Personal Mobility. The use of private automobiles on our large highway network provides Americans with a high degree of personal mobility. Automobile transportation allows people to travel where they want, when they want, and with whom they want. The freedom accorded by autos and highways accounts in large part for the enormous popularity of automobile travel, leading to the high rates of automobile ownership and use found in the United States.
Freight Movement. Highways are a key conduit for freight movement in the United States, accounting for 54 percent of total freight transport by weight (and 83 percent by value) in 1998. Highways can be used for hauls of virtually any length, from coast-to-coast shipments to short mail and parcel delivery trips. While technological and legal limits on truck size make other modes (such as railroads and barges) more suitable for long-distance movements of bulk commodities, highways are important for drayage movements between terminal facilities (such as ports and railheads).
The Role of Public Transportation
Public transportation plays a vital role in enhancing the productivity and the quality of life in the United States. It promotes access to employment, community resources, medical care, and entertainment in communities across America. Both those who choose to ride, and those who have no other choice benefit from its presence. By reducing congestion, air pollution, and travel times, it even benefits those who choose not to ride.
Transit provides the following major benefits to passengers, communities and the Nation:
Access, Choice and Opportunity. Whether to reduce travel time, ease the stress of a daily commute, or contribute to a healthier environment, more and more Americans are choosing to ride transit. For some Americans, there is no choice; over 90 percent of public assistance recipients do not own a car and must rely on public transportation for access to community resources and job opportunities. Public transit serves provides a basic mobility service to these persons and to all others without access to a car.
Economic Growth and Development. Transit spurs private sector development, generates business activity, creates jobs, boosts property values and tax earnings, and connects employers and workers. Effective transit policies within a broader community development plan can also help to mitigate suburban sprawl that may accompany unmanaged growth. Communities with good public transit systems are economically thriving communities and offer location advantages to businesses and individuals choosing to work or live in them.
Safe and Healthy Communities. Public transportation helps communities and the Nation to protect the environment, conserve energy, and ensure the safety and security of our citizens. In addition to contributing to a reduction in road congestion, each additional transit trip reduces automotive emissions and contributes to meeting local air quality goals. Our public transportation agencies are also contributing to a cleaner environment through the use of more clean-burning compressed natural gas (CNG) and other alternatively fueled buses. High occupancy transit vehicles move more people at lower energy cost, and public transportation is leading the effort in testing new, energy-efficient hybrid electric technologies. Public transportation provides emergency transportation to help cope with natural disasters or terrorist incidents. To the degree that public transportation facilities provide a locus for public activities, they provide a sense of community and thus enhance neighborhood safety and security.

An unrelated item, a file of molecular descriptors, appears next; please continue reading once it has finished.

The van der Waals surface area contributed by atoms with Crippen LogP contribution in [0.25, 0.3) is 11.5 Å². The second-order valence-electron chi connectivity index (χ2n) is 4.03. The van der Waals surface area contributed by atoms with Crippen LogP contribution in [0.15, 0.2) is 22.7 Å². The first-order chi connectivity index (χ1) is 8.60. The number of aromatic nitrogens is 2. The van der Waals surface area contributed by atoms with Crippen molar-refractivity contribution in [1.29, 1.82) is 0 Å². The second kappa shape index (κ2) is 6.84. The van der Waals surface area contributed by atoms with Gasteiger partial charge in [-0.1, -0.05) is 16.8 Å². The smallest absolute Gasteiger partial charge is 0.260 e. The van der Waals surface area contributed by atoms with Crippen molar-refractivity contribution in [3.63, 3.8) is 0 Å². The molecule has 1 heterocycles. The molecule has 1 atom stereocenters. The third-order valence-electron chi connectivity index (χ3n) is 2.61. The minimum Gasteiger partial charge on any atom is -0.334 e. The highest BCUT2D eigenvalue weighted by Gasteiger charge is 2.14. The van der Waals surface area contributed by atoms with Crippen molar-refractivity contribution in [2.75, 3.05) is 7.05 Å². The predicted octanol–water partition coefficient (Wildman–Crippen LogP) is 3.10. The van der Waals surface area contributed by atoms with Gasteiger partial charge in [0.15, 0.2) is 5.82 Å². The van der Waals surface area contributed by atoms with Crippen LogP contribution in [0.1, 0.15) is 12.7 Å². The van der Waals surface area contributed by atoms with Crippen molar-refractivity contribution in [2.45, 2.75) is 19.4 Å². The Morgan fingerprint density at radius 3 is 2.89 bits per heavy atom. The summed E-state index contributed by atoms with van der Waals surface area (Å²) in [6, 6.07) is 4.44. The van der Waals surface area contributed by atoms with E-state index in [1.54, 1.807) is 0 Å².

Balanced Transportation: The Complementary Roles of Highways and Transit
Highways and transit serve distinct but overlapping markets in our national transportation system, which complement each other in many ways. Transit may serve the basic mobility needs of riders for whom car ownership is not a viable option, while highways and autos may best meet the needs of residents and firms whose trip patterns are not readily met by transit. The needs of all citizens are best served by access to both high-quality transit and high-quality highways.
Highway and transit investments can expand the travel choices available to people. By providing alternative means of reaching a destination, highways and transit allow individuals to choose the travel path which best meets their needs and desires. A high-quality transit system allows people desiring to live in a dense, urban environment to do so without sacrificing their mobility, while an adequate highway network can do the same for people who desire a more suburban lifestyle. A high-quality highway network benefits shippers by allowing them to choose the mode which best meets their needs for transporting their products. Highways also provide a principal means of intercity travel for people.
Transit modes such as buses, vanpools, and demand response services share roadways with private autos and are affected by highway pavement and traffic conditions. Highway investment can thus benefit both transit operations and auto users. Conversely, transit improvements may draw current auto users to that mode, thereby reducing highway congestion or freeing up capacity for other users who are deterred by existing traffic conditions. A high quality transit system can also increase the effectiveness of highways by encouraging and supporting carpooling. Reliable transit service can serve as a backup mode for riders in both formal and informal arrangements at times when carpools don’t adequately serve their travel needs, thus making carpooling more attractive and contributing indirectly to the efficient use of existing road capacity.
Highway investments can also encourage transit usage and improve operating efficiency. Since an area served by both a good road network and good transit service is likely to be more attractive to firms than one served by transit or highways alone, adequate highway access may promote the use of mass transit by encouraging economic development near transit stations. Good highway access to transit stations in outlying areas, coupled with sufficient parking capacity, can also broaden the appeal of transit to those who would find it difficult to complete their trips using only transit.